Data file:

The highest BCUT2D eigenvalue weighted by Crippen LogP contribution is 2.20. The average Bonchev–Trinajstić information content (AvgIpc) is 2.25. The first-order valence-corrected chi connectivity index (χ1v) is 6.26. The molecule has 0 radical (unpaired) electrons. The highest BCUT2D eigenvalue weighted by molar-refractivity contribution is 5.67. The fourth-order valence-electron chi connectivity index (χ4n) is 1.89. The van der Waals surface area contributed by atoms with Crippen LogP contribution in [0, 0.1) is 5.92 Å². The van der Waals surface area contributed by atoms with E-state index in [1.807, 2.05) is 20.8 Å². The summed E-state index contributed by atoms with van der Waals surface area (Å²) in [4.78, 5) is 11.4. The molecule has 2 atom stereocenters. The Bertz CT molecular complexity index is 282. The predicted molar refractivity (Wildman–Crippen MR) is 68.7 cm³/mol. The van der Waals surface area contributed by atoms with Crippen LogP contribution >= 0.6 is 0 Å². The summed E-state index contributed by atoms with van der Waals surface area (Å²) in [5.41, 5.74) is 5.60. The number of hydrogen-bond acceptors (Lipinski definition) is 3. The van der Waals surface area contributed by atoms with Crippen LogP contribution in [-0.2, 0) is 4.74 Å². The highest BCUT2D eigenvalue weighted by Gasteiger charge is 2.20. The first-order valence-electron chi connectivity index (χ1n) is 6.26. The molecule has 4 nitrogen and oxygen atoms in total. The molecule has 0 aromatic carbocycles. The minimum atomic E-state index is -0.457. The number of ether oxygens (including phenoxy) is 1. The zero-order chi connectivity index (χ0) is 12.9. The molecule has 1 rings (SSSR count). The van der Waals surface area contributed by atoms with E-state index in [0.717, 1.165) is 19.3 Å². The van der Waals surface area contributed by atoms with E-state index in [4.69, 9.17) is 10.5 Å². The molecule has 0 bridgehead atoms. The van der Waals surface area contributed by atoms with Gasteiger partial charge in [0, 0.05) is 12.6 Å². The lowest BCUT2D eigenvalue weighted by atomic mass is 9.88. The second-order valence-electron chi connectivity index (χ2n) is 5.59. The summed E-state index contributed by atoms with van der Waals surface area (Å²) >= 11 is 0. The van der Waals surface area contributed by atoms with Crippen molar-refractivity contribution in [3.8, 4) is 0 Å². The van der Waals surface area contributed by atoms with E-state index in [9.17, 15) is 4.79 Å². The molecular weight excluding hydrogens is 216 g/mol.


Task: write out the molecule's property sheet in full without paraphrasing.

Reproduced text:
The highest BCUT2D eigenvalue weighted by Crippen LogP contribution is 2.20. The average Bonchev–Trinajstić information content (AvgIpc) is 2.25. The first-order valence-corrected chi connectivity index (χ1v) is 6.26. The molecule has 0 radical (unpaired) electrons. The highest BCUT2D eigenvalue weighted by molar-refractivity contribution is 5.67. The fourth-order valence-electron chi connectivity index (χ4n) is 1.89. The van der Waals surface area contributed by atoms with Crippen LogP contribution in [0, 0.1) is 5.92 Å². The van der Waals surface area contributed by atoms with E-state index in [1.807, 2.05) is 20.8 Å². The summed E-state index contributed by atoms with van der Waals surface area (Å²) in [4.78, 5) is 11.4. The molecule has 2 atom stereocenters. The Bertz CT molecular complexity index is 282. The predicted molar refractivity (Wildman–Crippen MR) is 68.7 cm³/mol. The van der Waals surface area contributed by atoms with Crippen LogP contribution >= 0.6 is 0 Å². The summed E-state index contributed by atoms with van der Waals surface area (Å²) in [5.41, 5.74) is 5.60. The number of hydrogen-bond acceptors (Lipinski definition) is 3. The van der Waals surface area contributed by atoms with Crippen LogP contribution in [-0.2, 0) is 4.74 Å². The highest BCUT2D eigenvalue weighted by Gasteiger charge is 2.20. The first-order valence-electron chi connectivity index (χ1n) is 6.26. The molecule has 4 nitrogen and oxygen atoms in total. The molecule has 0 aromatic carbocycles. The minimum atomic E-state index is -0.457. The number of ether oxygens (including phenoxy) is 1. The zero-order chi connectivity index (χ0) is 12.9. The molecule has 1 rings (SSSR count). The van der Waals surface area contributed by atoms with E-state index in [0.717, 1.165) is 19.3 Å². The van der Waals surface area contributed by atoms with E-state index in [4.69, 9.17) is 10.5 Å². The molecule has 0 bridgehead atoms. The van der Waals surface area contributed by atoms with Gasteiger partial charge in [0, 0.05) is 12.6 Å². The lowest BCUT2D eigenvalue weighted by atomic mass is 9.88. The second-order valence-electron chi connectivity index (χ2n) is 5.59. The summed E-state index contributed by atoms with van der Waals surface area (Å²) >= 11 is 0. The van der Waals surface area contributed by atoms with Crippen molar-refractivity contribution in [3.8, 4) is 0 Å². The van der Waals surface area contributed by atoms with E-state index in [9.17, 15) is 4.79 Å². The molecular weight excluding hydrogens is 216 g/mol.